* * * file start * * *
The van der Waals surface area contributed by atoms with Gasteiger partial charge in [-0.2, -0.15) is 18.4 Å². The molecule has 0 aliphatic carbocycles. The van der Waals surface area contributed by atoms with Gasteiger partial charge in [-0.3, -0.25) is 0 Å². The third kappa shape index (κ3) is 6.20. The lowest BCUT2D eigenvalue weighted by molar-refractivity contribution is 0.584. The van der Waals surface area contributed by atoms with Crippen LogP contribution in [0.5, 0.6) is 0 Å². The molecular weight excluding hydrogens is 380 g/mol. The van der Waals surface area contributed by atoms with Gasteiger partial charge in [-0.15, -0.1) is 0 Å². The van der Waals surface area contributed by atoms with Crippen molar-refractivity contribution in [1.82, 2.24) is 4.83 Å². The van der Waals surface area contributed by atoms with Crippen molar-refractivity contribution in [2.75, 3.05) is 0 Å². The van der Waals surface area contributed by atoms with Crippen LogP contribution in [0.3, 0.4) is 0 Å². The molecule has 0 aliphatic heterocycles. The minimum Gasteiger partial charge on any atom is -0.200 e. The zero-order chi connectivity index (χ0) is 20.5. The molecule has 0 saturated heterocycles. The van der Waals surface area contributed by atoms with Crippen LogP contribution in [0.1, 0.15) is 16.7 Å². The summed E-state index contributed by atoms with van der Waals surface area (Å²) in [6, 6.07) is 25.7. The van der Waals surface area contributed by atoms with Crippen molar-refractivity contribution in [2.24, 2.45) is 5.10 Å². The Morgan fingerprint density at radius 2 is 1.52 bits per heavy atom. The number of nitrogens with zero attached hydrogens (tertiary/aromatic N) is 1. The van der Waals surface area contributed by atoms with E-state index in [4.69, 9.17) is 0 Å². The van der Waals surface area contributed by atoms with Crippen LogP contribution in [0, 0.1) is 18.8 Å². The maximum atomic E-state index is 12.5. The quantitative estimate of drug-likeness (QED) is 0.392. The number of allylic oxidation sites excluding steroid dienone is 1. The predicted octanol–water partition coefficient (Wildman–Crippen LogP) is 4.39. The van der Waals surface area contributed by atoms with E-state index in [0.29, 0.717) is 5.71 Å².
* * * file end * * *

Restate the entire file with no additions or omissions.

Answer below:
The van der Waals surface area contributed by atoms with Gasteiger partial charge in [-0.2, -0.15) is 18.4 Å². The molecule has 0 aliphatic carbocycles. The van der Waals surface area contributed by atoms with Gasteiger partial charge in [-0.3, -0.25) is 0 Å². The third kappa shape index (κ3) is 6.20. The lowest BCUT2D eigenvalue weighted by molar-refractivity contribution is 0.584. The van der Waals surface area contributed by atoms with Crippen LogP contribution in [0.5, 0.6) is 0 Å². The molecular weight excluding hydrogens is 380 g/mol. The van der Waals surface area contributed by atoms with Gasteiger partial charge in [-0.15, -0.1) is 0 Å². The van der Waals surface area contributed by atoms with Crippen molar-refractivity contribution in [1.82, 2.24) is 4.83 Å². The van der Waals surface area contributed by atoms with Crippen molar-refractivity contribution in [2.75, 3.05) is 0 Å². The van der Waals surface area contributed by atoms with Crippen LogP contribution in [0.3, 0.4) is 0 Å². The molecule has 0 aliphatic heterocycles. The minimum Gasteiger partial charge on any atom is -0.200 e. The zero-order chi connectivity index (χ0) is 20.5. The molecule has 0 saturated heterocycles. The van der Waals surface area contributed by atoms with Crippen LogP contribution in [0.1, 0.15) is 16.7 Å². The summed E-state index contributed by atoms with van der Waals surface area (Å²) in [6, 6.07) is 25.7. The van der Waals surface area contributed by atoms with Crippen molar-refractivity contribution in [2.24, 2.45) is 5.10 Å². The Morgan fingerprint density at radius 2 is 1.52 bits per heavy atom. The number of nitrogens with zero attached hydrogens (tertiary/aromatic N) is 1. The van der Waals surface area contributed by atoms with E-state index in [4.69, 9.17) is 0 Å². The van der Waals surface area contributed by atoms with Crippen LogP contribution in [0, 0.1) is 18.8 Å². The maximum atomic E-state index is 12.5. The quantitative estimate of drug-likeness (QED) is 0.392. The number of allylic oxidation sites excluding steroid dienone is 1. The predicted octanol–water partition coefficient (Wildman–Crippen LogP) is 4.39. The van der Waals surface area contributed by atoms with E-state index in [0.29, 0.717) is 5.71 Å².